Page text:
It might surprise you, but upwards of 90% of adults with IPF have sleep apnea. Only about 25% of middle-aged men and 9% of women have sleep apnea. This link between IPF and sleep apnea doesn't prove anything, but if sleep apnea were a cause of IPF, this is what you would expect to find.

There are a lot of reasons to think that untreated sleep apnea might injure lung tissue, including excessive stretching of lung tissue, low oxygen levels during sleep, and worsening of acid reflux. Sleep apnea happens dozens of times each hour...every night...for years. Even if only a little bit of injury happens each night, it can build up over a lifetime. And injured lung tissue can heal with scar tissue in people at risk for IPF.

I discussed the connection between sleep apnea and IPF in a 20 minute lecture I gave at the Pulmonary Fibrosis Foundation Summit in La Jolla in December of 2013. You can download my slides here. I have also written about the connection between sleep apnea and IPF in a brief letter I published in 2012 and in a small research study I published in 2009. Dr. Kevin Leslie has also written about this theory, although without referring specifically to sleep apnea.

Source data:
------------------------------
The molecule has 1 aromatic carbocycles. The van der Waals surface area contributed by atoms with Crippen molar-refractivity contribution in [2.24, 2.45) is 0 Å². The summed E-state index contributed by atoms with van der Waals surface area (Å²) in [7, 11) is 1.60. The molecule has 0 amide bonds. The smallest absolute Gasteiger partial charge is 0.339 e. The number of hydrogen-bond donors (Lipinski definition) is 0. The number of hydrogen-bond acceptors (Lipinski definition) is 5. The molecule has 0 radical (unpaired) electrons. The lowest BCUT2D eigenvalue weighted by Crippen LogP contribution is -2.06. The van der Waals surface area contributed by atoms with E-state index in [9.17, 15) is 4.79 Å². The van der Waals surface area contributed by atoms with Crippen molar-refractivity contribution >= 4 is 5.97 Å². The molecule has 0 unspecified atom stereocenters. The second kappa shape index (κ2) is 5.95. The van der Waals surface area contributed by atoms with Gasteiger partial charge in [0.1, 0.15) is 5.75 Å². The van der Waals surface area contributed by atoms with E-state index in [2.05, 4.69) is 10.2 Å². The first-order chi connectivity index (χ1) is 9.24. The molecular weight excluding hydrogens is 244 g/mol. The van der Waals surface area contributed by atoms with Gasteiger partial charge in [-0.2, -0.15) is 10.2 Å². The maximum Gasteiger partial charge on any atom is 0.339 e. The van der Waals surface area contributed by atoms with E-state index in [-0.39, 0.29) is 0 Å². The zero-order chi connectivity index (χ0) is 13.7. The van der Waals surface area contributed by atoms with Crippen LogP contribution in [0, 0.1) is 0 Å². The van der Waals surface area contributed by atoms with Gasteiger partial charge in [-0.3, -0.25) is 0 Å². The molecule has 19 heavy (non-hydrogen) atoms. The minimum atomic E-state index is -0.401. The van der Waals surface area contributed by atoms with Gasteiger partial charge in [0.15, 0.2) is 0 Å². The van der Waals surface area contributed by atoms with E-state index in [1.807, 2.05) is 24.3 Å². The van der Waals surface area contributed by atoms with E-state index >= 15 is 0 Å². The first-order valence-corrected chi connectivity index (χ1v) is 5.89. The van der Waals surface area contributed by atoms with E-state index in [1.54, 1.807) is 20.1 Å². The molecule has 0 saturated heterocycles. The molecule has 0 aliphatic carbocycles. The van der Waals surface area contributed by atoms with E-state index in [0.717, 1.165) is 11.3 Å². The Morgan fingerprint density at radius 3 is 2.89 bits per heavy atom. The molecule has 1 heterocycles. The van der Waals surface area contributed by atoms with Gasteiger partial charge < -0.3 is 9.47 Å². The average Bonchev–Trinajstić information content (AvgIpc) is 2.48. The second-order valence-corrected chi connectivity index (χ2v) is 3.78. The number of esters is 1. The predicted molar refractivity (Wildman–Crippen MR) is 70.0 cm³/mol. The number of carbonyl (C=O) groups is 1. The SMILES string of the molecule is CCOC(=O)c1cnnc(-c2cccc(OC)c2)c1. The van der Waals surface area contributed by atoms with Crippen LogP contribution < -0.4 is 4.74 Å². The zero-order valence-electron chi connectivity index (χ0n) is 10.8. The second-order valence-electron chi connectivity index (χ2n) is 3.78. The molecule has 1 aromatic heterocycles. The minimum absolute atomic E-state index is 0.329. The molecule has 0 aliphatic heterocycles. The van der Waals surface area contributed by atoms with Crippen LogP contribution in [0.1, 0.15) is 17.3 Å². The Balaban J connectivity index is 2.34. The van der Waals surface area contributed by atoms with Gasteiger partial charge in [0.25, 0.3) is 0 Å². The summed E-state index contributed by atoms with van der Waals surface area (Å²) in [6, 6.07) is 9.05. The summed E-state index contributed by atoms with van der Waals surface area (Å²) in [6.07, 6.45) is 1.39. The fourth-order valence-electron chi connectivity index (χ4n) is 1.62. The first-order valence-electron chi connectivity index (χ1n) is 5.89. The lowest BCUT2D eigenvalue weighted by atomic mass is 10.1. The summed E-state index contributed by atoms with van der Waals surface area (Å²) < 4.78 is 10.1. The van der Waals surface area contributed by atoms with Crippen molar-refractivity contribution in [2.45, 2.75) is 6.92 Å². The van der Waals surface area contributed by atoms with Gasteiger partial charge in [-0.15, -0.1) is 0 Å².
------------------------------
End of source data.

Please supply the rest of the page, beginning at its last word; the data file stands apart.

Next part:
So, it makes sense that sleep apnea might contribute to the risk of IPF, but no one has ever studied whether treating sleep apnea helps the lungs in people with IPF. Sounds simple, but it takes money to do this. Over the past few months, I've been designing a clinical trial to help us find out if sleep apnea contributes to lung injury and scarring in idiopathic pulmonary fibrosis. Now we need to raise the money. Please take a look at our video and read a summary of the clinical trial at Consano.org, where you can donate money to support our project. If you would rather not donate money, please consider sharing the Consano.org site with your friends and family by email or on Facebook, Twitter, or other social media websites.

Please help me make a difference.